On the day of Pentecost, the Spirit of God (Spirit of Jesus – Holy Spirit) indwelled 120 of Jesus’ followers as they were waiting for the “Promise of God” as Jesus had instructed them. The Holy Spirit was that Promise, and they all immediately began to proclaim the praises of God and the gospel of Jesus Christ. (Acts 2:1-4) After Peter’s proclamation (and, logistically, I’d argue it was after the proclamation of the other 119 also), 3000 people received that same promise, the Spirit of God. (Acts 2:41)
What follows is a beautiful of summary of the new (re-newed) life of that community in Christ. Their life included dedication to fellowship with God and one another, sharing meals together, praying together, sharing their possessions with anyone who was in need, and (apparently) proclaiming the gospel.
But, according to the very beginning of that summary description in Acts 2:42, their new life in Christ included something else: dedication/devotion to (or perseverance in) “the apostles’ teaching”:
And they devoted themselves to the apostles’ teaching and the fellowship, to the breaking of bread and the prayers. (Acts 2:42 ESV)
What does it mean that these 3120 (plus more added daily) “devoted themselves to the apostles’ teaching”?
To begin with, the verb “devoted themselves” (the ESV translators must have found the “themselves” in the verb) could also be translated “persisted in,” “busied themselves with,” or “persevered in.” The form of the verb makes it clear that this was an ongoing practice. (For those who understand grammar, this is a periphrastic participle.) So, it’s acceptable (and perhaps even closer) to translate this verb as “they kept on devoting themselves to…”
But, what was “the apostles’ teaching” that they were devoting themselves to? Well, “teaching” here is not a verb. It would be incorrect to think that Luke was painting a picture of those early Christians continually devoting themselves to listening to the apostles teach/preach. Instead, they kept on devoting themselves to WHAT the apostles were teaching.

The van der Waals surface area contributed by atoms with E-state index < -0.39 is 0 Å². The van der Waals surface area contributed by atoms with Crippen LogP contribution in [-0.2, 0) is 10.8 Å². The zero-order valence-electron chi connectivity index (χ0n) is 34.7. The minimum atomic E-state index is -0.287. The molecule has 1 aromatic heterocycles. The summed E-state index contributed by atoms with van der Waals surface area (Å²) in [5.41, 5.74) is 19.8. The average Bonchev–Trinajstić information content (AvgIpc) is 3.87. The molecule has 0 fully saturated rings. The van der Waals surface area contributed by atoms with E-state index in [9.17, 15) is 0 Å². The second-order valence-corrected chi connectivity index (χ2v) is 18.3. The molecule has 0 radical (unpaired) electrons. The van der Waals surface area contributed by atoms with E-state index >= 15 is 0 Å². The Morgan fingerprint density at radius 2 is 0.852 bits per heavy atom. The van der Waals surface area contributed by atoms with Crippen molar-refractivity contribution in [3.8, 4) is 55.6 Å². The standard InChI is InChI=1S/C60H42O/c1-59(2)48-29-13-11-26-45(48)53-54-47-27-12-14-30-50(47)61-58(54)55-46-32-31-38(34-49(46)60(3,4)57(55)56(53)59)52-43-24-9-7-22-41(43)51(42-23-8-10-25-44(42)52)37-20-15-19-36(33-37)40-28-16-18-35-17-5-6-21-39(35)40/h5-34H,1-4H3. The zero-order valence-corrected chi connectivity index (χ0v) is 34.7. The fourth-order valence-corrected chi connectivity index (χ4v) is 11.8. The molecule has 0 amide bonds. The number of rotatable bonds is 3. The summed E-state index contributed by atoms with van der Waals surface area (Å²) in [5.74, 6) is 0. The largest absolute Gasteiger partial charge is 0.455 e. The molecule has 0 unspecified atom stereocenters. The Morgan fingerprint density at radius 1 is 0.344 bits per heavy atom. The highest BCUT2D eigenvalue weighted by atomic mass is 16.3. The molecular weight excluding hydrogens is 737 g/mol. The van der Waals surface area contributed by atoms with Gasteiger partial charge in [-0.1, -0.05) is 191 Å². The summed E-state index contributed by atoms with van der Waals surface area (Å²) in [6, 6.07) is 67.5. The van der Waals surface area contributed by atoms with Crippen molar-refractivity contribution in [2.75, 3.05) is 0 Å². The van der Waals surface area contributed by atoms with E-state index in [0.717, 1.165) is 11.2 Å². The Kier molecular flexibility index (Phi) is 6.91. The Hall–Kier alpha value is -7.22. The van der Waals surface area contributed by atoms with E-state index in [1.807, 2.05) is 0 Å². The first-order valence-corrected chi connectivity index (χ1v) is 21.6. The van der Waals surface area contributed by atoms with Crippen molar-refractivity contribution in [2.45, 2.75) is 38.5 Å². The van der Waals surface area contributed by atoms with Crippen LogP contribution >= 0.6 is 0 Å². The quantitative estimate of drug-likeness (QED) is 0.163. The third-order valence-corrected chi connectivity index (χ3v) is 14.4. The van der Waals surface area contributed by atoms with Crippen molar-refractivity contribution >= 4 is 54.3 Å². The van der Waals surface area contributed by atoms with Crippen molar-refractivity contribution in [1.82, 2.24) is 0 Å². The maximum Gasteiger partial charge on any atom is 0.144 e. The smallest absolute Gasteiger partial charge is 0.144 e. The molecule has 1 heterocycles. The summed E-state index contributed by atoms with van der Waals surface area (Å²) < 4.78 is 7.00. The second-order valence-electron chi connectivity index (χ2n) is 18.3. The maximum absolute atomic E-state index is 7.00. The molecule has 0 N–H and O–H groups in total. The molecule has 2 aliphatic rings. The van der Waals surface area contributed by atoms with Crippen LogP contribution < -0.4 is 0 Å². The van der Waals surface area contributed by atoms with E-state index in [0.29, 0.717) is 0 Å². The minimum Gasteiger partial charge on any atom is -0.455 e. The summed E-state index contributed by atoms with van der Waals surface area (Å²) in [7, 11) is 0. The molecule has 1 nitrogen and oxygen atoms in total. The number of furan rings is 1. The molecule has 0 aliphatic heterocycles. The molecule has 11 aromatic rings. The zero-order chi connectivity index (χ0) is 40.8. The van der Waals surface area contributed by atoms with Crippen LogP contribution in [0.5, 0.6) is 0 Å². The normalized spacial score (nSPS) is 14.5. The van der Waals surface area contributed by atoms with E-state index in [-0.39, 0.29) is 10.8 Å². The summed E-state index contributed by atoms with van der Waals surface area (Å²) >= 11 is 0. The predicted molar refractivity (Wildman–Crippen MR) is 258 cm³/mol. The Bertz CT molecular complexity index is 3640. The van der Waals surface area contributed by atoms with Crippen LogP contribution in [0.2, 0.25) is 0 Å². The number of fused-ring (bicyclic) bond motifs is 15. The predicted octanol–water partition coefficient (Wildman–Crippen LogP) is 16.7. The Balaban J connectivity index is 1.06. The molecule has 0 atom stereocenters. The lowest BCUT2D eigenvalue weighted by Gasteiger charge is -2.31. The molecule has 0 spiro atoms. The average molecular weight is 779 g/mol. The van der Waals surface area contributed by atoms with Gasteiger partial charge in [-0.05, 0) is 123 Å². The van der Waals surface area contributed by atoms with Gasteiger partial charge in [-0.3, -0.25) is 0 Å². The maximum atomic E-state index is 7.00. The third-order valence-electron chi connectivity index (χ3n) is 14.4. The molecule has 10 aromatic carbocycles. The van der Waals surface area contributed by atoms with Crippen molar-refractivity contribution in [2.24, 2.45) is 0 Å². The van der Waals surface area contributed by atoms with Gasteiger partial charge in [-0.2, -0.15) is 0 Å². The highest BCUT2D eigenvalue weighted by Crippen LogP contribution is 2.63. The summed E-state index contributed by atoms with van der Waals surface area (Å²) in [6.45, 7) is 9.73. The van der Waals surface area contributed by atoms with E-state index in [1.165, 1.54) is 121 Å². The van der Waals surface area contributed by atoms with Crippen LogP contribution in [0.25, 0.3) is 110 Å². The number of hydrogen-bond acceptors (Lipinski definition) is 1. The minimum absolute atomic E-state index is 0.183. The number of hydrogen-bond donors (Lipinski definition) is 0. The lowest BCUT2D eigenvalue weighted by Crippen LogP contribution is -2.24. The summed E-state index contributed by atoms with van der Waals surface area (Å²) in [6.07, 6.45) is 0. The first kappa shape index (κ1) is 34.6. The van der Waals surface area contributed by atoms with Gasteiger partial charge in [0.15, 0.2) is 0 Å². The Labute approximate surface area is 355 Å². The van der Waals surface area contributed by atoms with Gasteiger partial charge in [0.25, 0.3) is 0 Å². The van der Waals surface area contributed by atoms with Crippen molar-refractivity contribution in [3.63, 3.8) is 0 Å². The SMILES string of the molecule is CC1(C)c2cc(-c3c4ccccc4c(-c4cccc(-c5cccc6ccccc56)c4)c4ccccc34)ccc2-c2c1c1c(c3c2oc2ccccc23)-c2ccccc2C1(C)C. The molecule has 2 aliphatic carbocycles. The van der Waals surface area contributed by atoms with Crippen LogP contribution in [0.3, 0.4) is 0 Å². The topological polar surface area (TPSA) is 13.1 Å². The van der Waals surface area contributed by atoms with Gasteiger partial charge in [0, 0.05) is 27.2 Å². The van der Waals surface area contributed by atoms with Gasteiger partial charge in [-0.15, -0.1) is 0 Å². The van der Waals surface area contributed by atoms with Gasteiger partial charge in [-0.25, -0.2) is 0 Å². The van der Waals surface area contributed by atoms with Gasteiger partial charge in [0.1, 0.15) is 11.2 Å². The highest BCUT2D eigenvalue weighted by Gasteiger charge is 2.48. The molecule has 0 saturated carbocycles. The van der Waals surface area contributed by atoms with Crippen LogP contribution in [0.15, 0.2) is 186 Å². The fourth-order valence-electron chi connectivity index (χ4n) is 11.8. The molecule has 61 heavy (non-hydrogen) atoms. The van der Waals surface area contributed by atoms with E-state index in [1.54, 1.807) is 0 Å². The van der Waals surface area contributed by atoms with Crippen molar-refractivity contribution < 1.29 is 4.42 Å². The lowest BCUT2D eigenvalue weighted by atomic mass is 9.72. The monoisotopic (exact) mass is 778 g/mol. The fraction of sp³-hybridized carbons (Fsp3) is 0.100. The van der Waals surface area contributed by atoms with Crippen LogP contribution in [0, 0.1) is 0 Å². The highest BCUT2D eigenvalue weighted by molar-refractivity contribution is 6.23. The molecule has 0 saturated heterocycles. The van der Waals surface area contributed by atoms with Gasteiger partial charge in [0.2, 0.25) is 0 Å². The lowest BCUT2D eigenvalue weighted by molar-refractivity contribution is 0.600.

What were the apostles teaching? If we conclude that the apostles were following Jesus’ instructions, then the apostles were teaching what Jesus had taught them. And, beyond teaching facts, the apostles were teaching people to DO everything that Jesus had told them to do. (For example, consider Matthew 28:19-20.)
Thus, being continually dedicated to what the apostles were teaching is tantamount to continually DOING everything that Jesus had taught the apostles to do while he was with them. (I believe that much of this teaching – and the most important of Jesus’ teachings – are included in the Gospels, and then explained or interpreted in the epistles in the contexts of each of those churches/recipients. And, of course, the most important thing – according to Jesus – is to love God with everything you have and to love your neighbor as yourself.)
The apostles’ teaching has just as much to do with a way of living as things to believe. This is easily verified by checking the statements of Jesus in the Gospels. Furthermore, we can see what Paul understood as “doctrine” or “teaching” (the words are the same) in Titus 2:1-15.
So, what does it mean that those early believers “devoted themselves to the apostles’ teaching”? It means that they were continually persisting in doing everything that Jesus had taught the apostles (and them) to do.